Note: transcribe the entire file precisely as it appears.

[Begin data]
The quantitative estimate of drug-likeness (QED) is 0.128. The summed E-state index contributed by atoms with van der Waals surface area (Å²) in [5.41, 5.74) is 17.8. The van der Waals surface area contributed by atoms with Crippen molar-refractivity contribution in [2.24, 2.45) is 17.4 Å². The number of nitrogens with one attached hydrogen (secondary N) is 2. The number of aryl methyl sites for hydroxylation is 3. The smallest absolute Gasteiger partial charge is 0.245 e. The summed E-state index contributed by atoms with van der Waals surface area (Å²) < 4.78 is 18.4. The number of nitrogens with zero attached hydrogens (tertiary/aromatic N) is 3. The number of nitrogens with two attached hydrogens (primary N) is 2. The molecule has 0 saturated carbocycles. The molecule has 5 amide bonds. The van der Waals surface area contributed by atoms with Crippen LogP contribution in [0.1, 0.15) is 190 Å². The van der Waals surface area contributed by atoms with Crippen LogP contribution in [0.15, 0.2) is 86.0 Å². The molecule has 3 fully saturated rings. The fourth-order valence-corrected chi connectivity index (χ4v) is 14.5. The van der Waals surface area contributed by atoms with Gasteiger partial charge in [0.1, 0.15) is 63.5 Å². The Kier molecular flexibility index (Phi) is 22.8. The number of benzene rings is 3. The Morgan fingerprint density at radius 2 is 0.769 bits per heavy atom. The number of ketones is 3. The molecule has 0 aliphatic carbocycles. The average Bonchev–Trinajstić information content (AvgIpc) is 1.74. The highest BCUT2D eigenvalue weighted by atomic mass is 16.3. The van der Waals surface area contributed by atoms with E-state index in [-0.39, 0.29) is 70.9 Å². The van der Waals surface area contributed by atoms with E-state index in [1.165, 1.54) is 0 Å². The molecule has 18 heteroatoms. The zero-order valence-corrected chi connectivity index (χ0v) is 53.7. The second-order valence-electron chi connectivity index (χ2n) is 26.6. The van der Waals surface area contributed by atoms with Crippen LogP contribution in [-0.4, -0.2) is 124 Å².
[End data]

The quantitative estimate of drug-likeness (QED) is 0.128. The summed E-state index contributed by atoms with van der Waals surface area (Å²) in [5.41, 5.74) is 17.8. The van der Waals surface area contributed by atoms with Crippen molar-refractivity contribution in [2.24, 2.45) is 17.4 Å². The number of nitrogens with one attached hydrogen (secondary N) is 2. The number of aryl methyl sites for hydroxylation is 3. The smallest absolute Gasteiger partial charge is 0.245 e. The summed E-state index contributed by atoms with van der Waals surface area (Å²) < 4.78 is 18.4. The number of nitrogens with zero attached hydrogens (tertiary/aromatic N) is 3. The number of nitrogens with two attached hydrogens (primary N) is 2. The molecule has 0 saturated carbocycles. The molecule has 5 amide bonds. The van der Waals surface area contributed by atoms with Crippen LogP contribution in [0.1, 0.15) is 190 Å². The van der Waals surface area contributed by atoms with Crippen LogP contribution in [0.15, 0.2) is 86.0 Å². The molecule has 3 fully saturated rings. The fourth-order valence-corrected chi connectivity index (χ4v) is 14.5. The van der Waals surface area contributed by atoms with Gasteiger partial charge in [0.1, 0.15) is 63.5 Å². The Kier molecular flexibility index (Phi) is 22.8. The number of benzene rings is 3. The Morgan fingerprint density at radius 2 is 0.769 bits per heavy atom. The number of ketones is 3. The molecule has 0 aliphatic carbocycles. The average Bonchev–Trinajstić information content (AvgIpc) is 1.74. The highest BCUT2D eigenvalue weighted by atomic mass is 16.3. The van der Waals surface area contributed by atoms with E-state index in [-0.39, 0.29) is 70.9 Å². The van der Waals surface area contributed by atoms with E-state index in [1.165, 1.54) is 0 Å². The molecule has 18 heteroatoms. The zero-order valence-corrected chi connectivity index (χ0v) is 53.7. The second-order valence-electron chi connectivity index (χ2n) is 26.6. The van der Waals surface area contributed by atoms with Crippen LogP contribution in [-0.4, -0.2) is 124 Å².